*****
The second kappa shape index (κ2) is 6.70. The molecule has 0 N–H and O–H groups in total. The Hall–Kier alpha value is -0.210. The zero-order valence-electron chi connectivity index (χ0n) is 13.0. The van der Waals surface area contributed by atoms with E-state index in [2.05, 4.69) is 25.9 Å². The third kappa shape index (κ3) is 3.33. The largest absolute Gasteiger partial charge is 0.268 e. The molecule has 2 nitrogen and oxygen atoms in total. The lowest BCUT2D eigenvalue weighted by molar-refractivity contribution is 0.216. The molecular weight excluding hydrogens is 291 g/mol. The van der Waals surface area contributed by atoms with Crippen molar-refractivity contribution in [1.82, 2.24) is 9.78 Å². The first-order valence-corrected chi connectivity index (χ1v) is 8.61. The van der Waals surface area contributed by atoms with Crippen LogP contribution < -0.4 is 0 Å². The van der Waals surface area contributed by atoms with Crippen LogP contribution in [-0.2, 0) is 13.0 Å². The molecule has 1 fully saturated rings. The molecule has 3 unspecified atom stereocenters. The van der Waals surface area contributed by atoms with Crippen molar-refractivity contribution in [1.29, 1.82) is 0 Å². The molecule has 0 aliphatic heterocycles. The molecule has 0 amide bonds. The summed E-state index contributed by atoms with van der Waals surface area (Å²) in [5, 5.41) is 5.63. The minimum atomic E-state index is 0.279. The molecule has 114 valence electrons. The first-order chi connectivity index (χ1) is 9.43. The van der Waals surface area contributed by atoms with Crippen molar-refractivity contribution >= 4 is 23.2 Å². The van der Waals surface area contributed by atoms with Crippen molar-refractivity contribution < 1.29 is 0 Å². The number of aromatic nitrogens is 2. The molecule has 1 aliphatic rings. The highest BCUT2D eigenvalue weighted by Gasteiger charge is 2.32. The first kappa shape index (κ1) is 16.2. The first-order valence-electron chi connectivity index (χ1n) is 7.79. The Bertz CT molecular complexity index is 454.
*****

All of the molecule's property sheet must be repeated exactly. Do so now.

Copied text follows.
The second kappa shape index (κ2) is 6.70. The molecule has 0 N–H and O–H groups in total. The Hall–Kier alpha value is -0.210. The zero-order valence-electron chi connectivity index (χ0n) is 13.0. The van der Waals surface area contributed by atoms with E-state index in [2.05, 4.69) is 25.9 Å². The third kappa shape index (κ3) is 3.33. The largest absolute Gasteiger partial charge is 0.268 e. The molecule has 2 nitrogen and oxygen atoms in total. The lowest BCUT2D eigenvalue weighted by molar-refractivity contribution is 0.216. The molecular weight excluding hydrogens is 291 g/mol. The van der Waals surface area contributed by atoms with Crippen molar-refractivity contribution in [1.82, 2.24) is 9.78 Å². The first-order valence-corrected chi connectivity index (χ1v) is 8.61. The van der Waals surface area contributed by atoms with Crippen LogP contribution < -0.4 is 0 Å². The van der Waals surface area contributed by atoms with Crippen LogP contribution in [-0.2, 0) is 13.0 Å². The molecule has 1 fully saturated rings. The molecule has 3 unspecified atom stereocenters. The van der Waals surface area contributed by atoms with Crippen molar-refractivity contribution in [1.29, 1.82) is 0 Å². The molecule has 0 aliphatic heterocycles. The molecule has 0 amide bonds. The summed E-state index contributed by atoms with van der Waals surface area (Å²) in [5, 5.41) is 5.63. The minimum atomic E-state index is 0.279. The molecule has 114 valence electrons. The first-order chi connectivity index (χ1) is 9.43. The van der Waals surface area contributed by atoms with Crippen molar-refractivity contribution >= 4 is 23.2 Å². The van der Waals surface area contributed by atoms with Crippen molar-refractivity contribution < 1.29 is 0 Å². The number of aromatic nitrogens is 2. The molecule has 1 aliphatic rings. The highest BCUT2D eigenvalue weighted by Gasteiger charge is 2.32. The first kappa shape index (κ1) is 16.2. The first-order valence-electron chi connectivity index (χ1n) is 7.79. The Bertz CT molecular complexity index is 454.